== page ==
Biases induced by using geography and environment to guide ex situ conservation

Abstract

Ex situ germplasm collections seek to conserve maximum genetic diversity in a small number of samples. Geographic and environmental information have long been treated as surrogate measures of genetic diversity, proposed to be useful for increasing allelic diversity of collections. We examine the effect of maximizing geographic and environmental diversity on the retention of distinct haplotype blocks in germplasm subsets, using three species with extensive genomewide genotypic data. We show that maximizing diversity in the surrogate measures produces subsets with uneven representation of haplotypic diversity across the genome. Some regions are well-conserved, exhibiting high haplotypic diversity, while others are poorly-conserved and contain significantly less haplotypic diversity than would be obtained via random sampling. In two of three species, poorly-conserved genomic regions were enriched in regulatory genes which, as a class, contribute to phenotypic variation. The specific genes affected varied by species but, overall, haplotypic diversity was poorly-conserved at genes controlling ~ 10% of major molecular functions and biological processes. While this study was limited to three exemplar species, we find little evidence to support continued use of geographic or environmental surrogates for ex situ conservation activities attempting to capture maximum genomewide allelic diversity. Although geographic and environmental diversity have proven to be reliable predictors of allele frequency differences and ecotypic differentiation across species ranges, they appear to be poor predictors of allelic diversity per se, offering little opportunity to enrich collections for haplotypic diversity overall, and ample opportunity to bias the conservation of important functional genetic variation. We propose a bioinformatic bridge between haplotypic diversity and the potential phenotypic diversity residing in collections using the Gene Ontology.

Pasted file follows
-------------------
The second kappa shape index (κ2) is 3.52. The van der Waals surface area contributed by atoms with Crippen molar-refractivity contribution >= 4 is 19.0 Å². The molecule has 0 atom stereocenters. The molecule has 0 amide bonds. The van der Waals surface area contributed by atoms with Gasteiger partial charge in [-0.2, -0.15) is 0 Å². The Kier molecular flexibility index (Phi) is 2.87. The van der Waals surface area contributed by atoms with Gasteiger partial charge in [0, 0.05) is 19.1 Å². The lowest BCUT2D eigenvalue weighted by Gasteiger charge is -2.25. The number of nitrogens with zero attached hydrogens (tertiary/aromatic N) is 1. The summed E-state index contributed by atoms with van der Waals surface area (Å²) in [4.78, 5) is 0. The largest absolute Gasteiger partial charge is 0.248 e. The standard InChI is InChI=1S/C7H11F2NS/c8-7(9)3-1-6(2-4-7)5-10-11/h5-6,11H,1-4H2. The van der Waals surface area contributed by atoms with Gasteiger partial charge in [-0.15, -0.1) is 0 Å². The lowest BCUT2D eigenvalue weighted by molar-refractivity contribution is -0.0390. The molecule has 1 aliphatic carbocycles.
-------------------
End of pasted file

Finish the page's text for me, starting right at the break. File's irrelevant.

This is a preview of subscription content, log in to check access.

Fig. 1
Fig. 2
Fig. 3
Fig. 4

References

  1. Ashburner M, Ball CA, Blake JA, Botstein D, Butler H, Cherry JM, Davis AP, Dolinski K, Dwight SS, Eppig JT, Harris MA, Hill DP, Issel-Tarver L, Kasarskis A, Lewis S, Matese JC, Richardson JE, Ringwald M, Rubin GM, Sherlock G (2000) Gene ontology: tool for the unification of biology. Nat Genet 25:25–29

    CAS  Article  Google Scholar 

  2. Brown AHD (1989) Core collections: a practical approach to genetic resources management. Genome 31:818–824

    Article  Google Scholar 

  3. Brown AHD (1995) The core collection at the crossroads. In: Hodgkin T, Brown AHD, van Hintum TJL, Morales EAV (eds) Core collections of plant genetic resources. Wiley, Chichester, pp 55–76

    Google Scholar 

  4. Caballero A, García-Dorado A (2013) Allelic diversity and its implications for the rate of adaptation. Genetics 195:1373–1384

    Article  Google Scholar 

  5. Caballero A, Rodríguez-Ramilo ST (2010) A new method for the partition of allelic diversity within and between subpopulations. Conserv Genet 11:2219–2229

    Article  Google Scholar 

  6. Carroll SB (2008) Evo-devo and an expanding evolutionary synthesis: a genetic theory of morphological evolution. Cell 134:25–36

    CAS  Article  Google Scholar 

  7. Davis MB, Shaw RG (2001) Range shifts and adaptive responses to Quaternary climate change. Science 292:673–679

    CAS  Article  Google Scholar 

  8. Diener AC, Ausubel FM (2005) Resistance to fusarium oxysporum 1, a dominant Arabidopsis disease-resistance gene, is not race specific. Genetics 171:305–321

    CAS  Article  Google Scholar 

  9. Diwan N, McIntosh MS, Bauchan GR (1995) Methods of developing a core collection of annual Medicago species. Theor Appl Genet 90:755–761

    CAS  Article  Google Scholar 

  10. Doebley J, Lukens L (1998) Transcriptional regulators and the evolution of plant form. Plant Cell 10:1075–1082

    CAS  Article  Google Scholar